To get that perfect smooth, sleek
straight hair style in short, mid or long hair will take practice and patience if your hair is naturally wavy or curly but with the right
tools and products you will get there. If your natural hair texture is straight then the task of drying your hair is definately a lot easier but our tips and how to's still apply. However if your hair is extremely tighly curled or afro blowdrying is not for you as the time it takes and the stress it puts on your hair is prohibative.
Our best advice is - the curlier your hair
to begin with the harder it is to straighten. Hair is at its best when you work with what
you have naturally rather than try to fight it! If you really
hate your curls or afro you may want to try using a hot styling iron or think about a permanent
The Tools and products you
will need for blow-drying hair straight:
- Hairdryer with nozzle to direct
- A large round real bristle brush
(although the size of brush will depend on length of hair).
- A large pad brush for final smoothing.
for more information on both of these brush types.
- A selection of clips to keep unwanted
hair out of the way (large flat professional hairdressing clips
- Your preferred styling product.
Mousse is good or one of the numerous new
designed specially to help straighten
your hair and keep it that way for longer by protecting it from
moisture. If you want your blow-dry to last then a styling product
is necessary to keep moisture from reverting your hair to its
natural wave, they will also protect your hair from heat damage.
to smooth over your hair and remove
any unwanted frizzes to finish with.
There are many varied ways of blow-drying
your hair and this is just one.
- Shampoo and condition using either
your preferred type or try one of those designed for smoothing and straightening there are many on the market and they really will provide you with a
little extra help.
- Detangle your hair using a wide
toothed comb and then rough dry using your hands until your
hair is 80% dry. Especially if you have very thick hair, there
is no point spending hours with a brush in your hand getting
arm ache, as your hair does not take any shape until it is at
least 80% dry.
- Use a thermal protection spray to prevent heat damage.
- Starting with the hair in the
nape, section off a 5cm deep piece of hair. If this section
is wider than the brush, separate it into handleable amounts.
- Use your brush to remove any tangles
that have formed in the section of hair. Draw your brush over
the surface of the section from roots to ends, directing the
hair down towards your shoulders and keeping tension in the
hair. Wind your hair around the brush back towards the scalp
(insuring the ends are not bent). Use your other hand to smooth
the hair as you wind.
- Now unwind the brush to reveal
a length of hair (about 5cm/2") to be dried. What you should
have is the all important tension that will get your hair really
straight. You should still be directing your hair towards your
- Pick up your hairdryer (with nozzel attached) and direct
the flow of air along the hair under tension. The air flow should always be in the direction of the ends to help in smoothing the cuticle. It should also be towards the brush but not on the brush. You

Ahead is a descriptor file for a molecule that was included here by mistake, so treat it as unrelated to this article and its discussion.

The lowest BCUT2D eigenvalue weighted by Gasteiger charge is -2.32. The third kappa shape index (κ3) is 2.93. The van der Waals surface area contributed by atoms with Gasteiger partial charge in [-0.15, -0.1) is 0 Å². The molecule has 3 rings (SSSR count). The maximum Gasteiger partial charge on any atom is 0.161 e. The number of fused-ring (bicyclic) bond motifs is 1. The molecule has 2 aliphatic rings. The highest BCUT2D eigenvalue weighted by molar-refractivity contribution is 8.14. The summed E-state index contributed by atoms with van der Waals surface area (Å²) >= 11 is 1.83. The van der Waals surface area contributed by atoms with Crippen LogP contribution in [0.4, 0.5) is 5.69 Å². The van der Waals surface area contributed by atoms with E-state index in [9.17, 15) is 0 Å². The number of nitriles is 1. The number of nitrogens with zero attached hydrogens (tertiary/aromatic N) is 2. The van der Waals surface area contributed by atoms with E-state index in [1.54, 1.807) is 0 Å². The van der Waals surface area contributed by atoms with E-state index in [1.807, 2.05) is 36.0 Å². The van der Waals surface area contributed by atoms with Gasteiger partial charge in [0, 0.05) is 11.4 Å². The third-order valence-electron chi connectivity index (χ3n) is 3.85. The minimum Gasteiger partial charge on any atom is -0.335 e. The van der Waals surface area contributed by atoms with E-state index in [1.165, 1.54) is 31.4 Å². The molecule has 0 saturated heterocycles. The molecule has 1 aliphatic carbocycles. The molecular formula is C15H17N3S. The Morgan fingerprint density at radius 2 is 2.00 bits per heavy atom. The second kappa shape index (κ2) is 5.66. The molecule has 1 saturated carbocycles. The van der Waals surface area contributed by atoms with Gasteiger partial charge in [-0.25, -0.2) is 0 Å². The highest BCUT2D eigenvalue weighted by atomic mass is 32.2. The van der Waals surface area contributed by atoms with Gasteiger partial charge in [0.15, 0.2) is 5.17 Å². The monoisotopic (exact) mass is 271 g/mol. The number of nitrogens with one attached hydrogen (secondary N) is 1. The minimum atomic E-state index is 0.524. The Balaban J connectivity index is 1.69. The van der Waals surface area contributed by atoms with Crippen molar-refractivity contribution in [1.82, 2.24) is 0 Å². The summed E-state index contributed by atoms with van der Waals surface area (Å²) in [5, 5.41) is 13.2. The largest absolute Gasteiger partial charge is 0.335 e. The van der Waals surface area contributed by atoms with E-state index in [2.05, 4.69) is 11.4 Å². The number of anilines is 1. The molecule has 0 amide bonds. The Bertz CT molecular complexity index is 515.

are really drying the hair that is pulled straight between the
scalp and brush, using the brush as a griping tool rather than
- If you start to get flyaway or
frizzy bits, move the hair dryer and use the air flow to hold
them down. At all times keep the end of the hairdryer about
3 to 5 cm from the hair, it is easy to burn the hair if you
- Continue to work down the length
of your hair in this way until only the ends are left around
the brush. At this point it depends on how you want your hair
to look what you do. For turned in or turned out simply bend
the hair around the brush.
- For that dead pan straight sleek
look: remove the brush and insert it underneath the ends using
the airflow from the dryer to keep them against the brush but
not around it. The ends should be in the same direction as the
rest of the hair, don't be tempted to curl or twist your brush
or else that is the effect you will be left with.
- Let the section fall away, check
that it is fully dry and move onto the next section without
disturbing the one you just finished until it is fully cool.
Repeat instructions 3 to 10 until all of your hair is dry.
- Finish with a smoothing serum/drops and a little hair spray to protect from moisture and the dreaded frizzies!
For an alternative method we also
have a few tips from one of Australias top professional hairdressers
Michelle Aldridge at Shuum.
You may want to angle the hair around
your face and parting in the direction you wish it to fall. But
remember, straight down is the look right now and you don't want
to end up with a 70's "Farrah Fawcett" look by overdoing it.
If your hair needs more volume, angle
it out from your head at 90% rather than down towards your shoulders.
If you found that this read like
a foreign language, then you may want to try a lesson from your
hairdresser. Simply book in for a blow-dry and explain, when you
book, that you want to treat the booking as a bit of a 'how to
do it yourself session'. Normally you will only be charged for
the blow-dry. Make sure you get the stylist to watch you do it
and put you right, as well as you watching them.
|Courtesy of Shane Henning, NOK Sydney.
of Tracy Hughes, Meika Hairdresssing, Melbourne.
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